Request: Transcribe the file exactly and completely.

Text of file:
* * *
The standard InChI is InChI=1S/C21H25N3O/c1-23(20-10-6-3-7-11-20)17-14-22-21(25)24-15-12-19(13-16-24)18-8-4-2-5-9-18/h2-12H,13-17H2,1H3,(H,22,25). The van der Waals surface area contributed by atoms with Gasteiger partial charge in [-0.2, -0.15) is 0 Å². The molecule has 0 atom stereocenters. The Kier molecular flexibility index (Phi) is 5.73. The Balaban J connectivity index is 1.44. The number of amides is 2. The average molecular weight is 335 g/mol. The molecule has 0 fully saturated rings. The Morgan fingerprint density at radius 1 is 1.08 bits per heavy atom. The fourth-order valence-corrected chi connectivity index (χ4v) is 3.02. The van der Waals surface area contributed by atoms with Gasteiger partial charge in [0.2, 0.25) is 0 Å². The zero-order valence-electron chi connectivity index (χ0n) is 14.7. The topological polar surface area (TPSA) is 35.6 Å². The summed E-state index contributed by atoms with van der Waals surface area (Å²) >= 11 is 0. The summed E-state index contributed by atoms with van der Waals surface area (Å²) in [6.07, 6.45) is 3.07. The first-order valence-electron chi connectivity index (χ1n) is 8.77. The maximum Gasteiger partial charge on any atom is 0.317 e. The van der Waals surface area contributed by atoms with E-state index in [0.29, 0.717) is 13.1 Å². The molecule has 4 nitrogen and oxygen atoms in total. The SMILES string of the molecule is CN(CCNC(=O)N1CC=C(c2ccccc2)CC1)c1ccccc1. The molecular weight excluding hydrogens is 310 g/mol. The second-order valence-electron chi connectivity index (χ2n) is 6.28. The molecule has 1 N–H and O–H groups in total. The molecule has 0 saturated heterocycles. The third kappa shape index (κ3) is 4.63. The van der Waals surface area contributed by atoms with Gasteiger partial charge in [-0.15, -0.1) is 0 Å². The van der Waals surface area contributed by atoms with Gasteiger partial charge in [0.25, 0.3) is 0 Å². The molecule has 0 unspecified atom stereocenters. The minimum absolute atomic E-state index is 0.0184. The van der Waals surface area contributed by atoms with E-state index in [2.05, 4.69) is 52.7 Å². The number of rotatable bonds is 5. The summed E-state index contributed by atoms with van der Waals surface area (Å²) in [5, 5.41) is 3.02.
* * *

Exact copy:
The standard InChI is InChI=1S/C21H25N3O/c1-23(20-10-6-3-7-11-20)17-14-22-21(25)24-15-12-19(13-16-24)18-8-4-2-5-9-18/h2-12H,13-17H2,1H3,(H,22,25). The van der Waals surface area contributed by atoms with Gasteiger partial charge in [-0.2, -0.15) is 0 Å². The molecule has 0 atom stereocenters. The Kier molecular flexibility index (Phi) is 5.73. The Balaban J connectivity index is 1.44. The number of amides is 2. The average molecular weight is 335 g/mol. The molecule has 0 fully saturated rings. The Morgan fingerprint density at radius 1 is 1.08 bits per heavy atom. The fourth-order valence-corrected chi connectivity index (χ4v) is 3.02. The van der Waals surface area contributed by atoms with Gasteiger partial charge in [0.2, 0.25) is 0 Å². The zero-order valence-electron chi connectivity index (χ0n) is 14.7. The topological polar surface area (TPSA) is 35.6 Å². The summed E-state index contributed by atoms with van der Waals surface area (Å²) >= 11 is 0. The summed E-state index contributed by atoms with van der Waals surface area (Å²) in [6.07, 6.45) is 3.07. The first-order valence-electron chi connectivity index (χ1n) is 8.77. The maximum Gasteiger partial charge on any atom is 0.317 e. The van der Waals surface area contributed by atoms with E-state index in [0.29, 0.717) is 13.1 Å². The molecule has 4 nitrogen and oxygen atoms in total. The SMILES string of the molecule is CN(CCNC(=O)N1CC=C(c2ccccc2)CC1)c1ccccc1. The molecular weight excluding hydrogens is 310 g/mol. The second-order valence-electron chi connectivity index (χ2n) is 6.28. The molecule has 1 N–H and O–H groups in total. The molecule has 0 saturated heterocycles. The third kappa shape index (κ3) is 4.63. The van der Waals surface area contributed by atoms with Gasteiger partial charge in [-0.15, -0.1) is 0 Å². The van der Waals surface area contributed by atoms with Gasteiger partial charge in [0.25, 0.3) is 0 Å². The molecule has 0 unspecified atom stereocenters. The minimum absolute atomic E-state index is 0.0184. The van der Waals surface area contributed by atoms with E-state index in [2.05, 4.69) is 52.7 Å². The number of rotatable bonds is 5. The summed E-state index contributed by atoms with van der Waals surface area (Å²) in [5, 5.41) is 3.02.